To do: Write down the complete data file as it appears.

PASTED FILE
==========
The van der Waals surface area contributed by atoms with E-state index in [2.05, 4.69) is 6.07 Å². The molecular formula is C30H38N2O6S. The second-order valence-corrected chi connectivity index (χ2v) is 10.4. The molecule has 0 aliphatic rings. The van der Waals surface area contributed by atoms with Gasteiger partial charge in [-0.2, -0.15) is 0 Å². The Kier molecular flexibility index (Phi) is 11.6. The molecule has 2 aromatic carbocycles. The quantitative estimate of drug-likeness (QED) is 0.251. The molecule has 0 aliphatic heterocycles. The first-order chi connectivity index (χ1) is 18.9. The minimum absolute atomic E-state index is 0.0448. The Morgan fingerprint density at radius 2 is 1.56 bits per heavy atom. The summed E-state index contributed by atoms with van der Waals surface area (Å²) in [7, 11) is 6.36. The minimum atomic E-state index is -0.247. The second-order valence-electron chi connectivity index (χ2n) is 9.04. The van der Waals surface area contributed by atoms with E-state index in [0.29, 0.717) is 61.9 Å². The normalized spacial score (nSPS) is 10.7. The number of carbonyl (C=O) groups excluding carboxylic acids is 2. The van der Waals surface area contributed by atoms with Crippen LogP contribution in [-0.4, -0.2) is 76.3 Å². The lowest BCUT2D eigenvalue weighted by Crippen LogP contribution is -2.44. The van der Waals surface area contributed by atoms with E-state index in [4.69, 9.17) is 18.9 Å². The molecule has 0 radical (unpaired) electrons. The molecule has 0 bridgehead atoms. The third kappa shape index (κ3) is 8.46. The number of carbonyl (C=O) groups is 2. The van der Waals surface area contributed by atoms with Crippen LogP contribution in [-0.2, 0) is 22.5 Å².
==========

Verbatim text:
The van der Waals surface area contributed by atoms with E-state index in [2.05, 4.69) is 6.07 Å². The molecular formula is C30H38N2O6S. The second-order valence-corrected chi connectivity index (χ2v) is 10.4. The molecule has 0 aliphatic rings. The van der Waals surface area contributed by atoms with Gasteiger partial charge in [-0.2, -0.15) is 0 Å². The Kier molecular flexibility index (Phi) is 11.6. The molecule has 2 aromatic carbocycles. The quantitative estimate of drug-likeness (QED) is 0.251. The molecule has 0 aliphatic heterocycles. The first-order chi connectivity index (χ1) is 18.9. The minimum absolute atomic E-state index is 0.0448. The Morgan fingerprint density at radius 2 is 1.56 bits per heavy atom. The summed E-state index contributed by atoms with van der Waals surface area (Å²) in [7, 11) is 6.36. The minimum atomic E-state index is -0.247. The second-order valence-electron chi connectivity index (χ2n) is 9.04. The van der Waals surface area contributed by atoms with E-state index in [0.29, 0.717) is 61.9 Å². The normalized spacial score (nSPS) is 10.7. The number of carbonyl (C=O) groups excluding carboxylic acids is 2. The van der Waals surface area contributed by atoms with Crippen LogP contribution in [-0.4, -0.2) is 76.3 Å². The lowest BCUT2D eigenvalue weighted by Crippen LogP contribution is -2.44. The van der Waals surface area contributed by atoms with E-state index in [4.69, 9.17) is 18.9 Å². The molecule has 0 radical (unpaired) electrons. The molecule has 0 bridgehead atoms. The third kappa shape index (κ3) is 8.46. The number of carbonyl (C=O) groups is 2. The van der Waals surface area contributed by atoms with Crippen LogP contribution in [-0.2, 0) is 22.5 Å².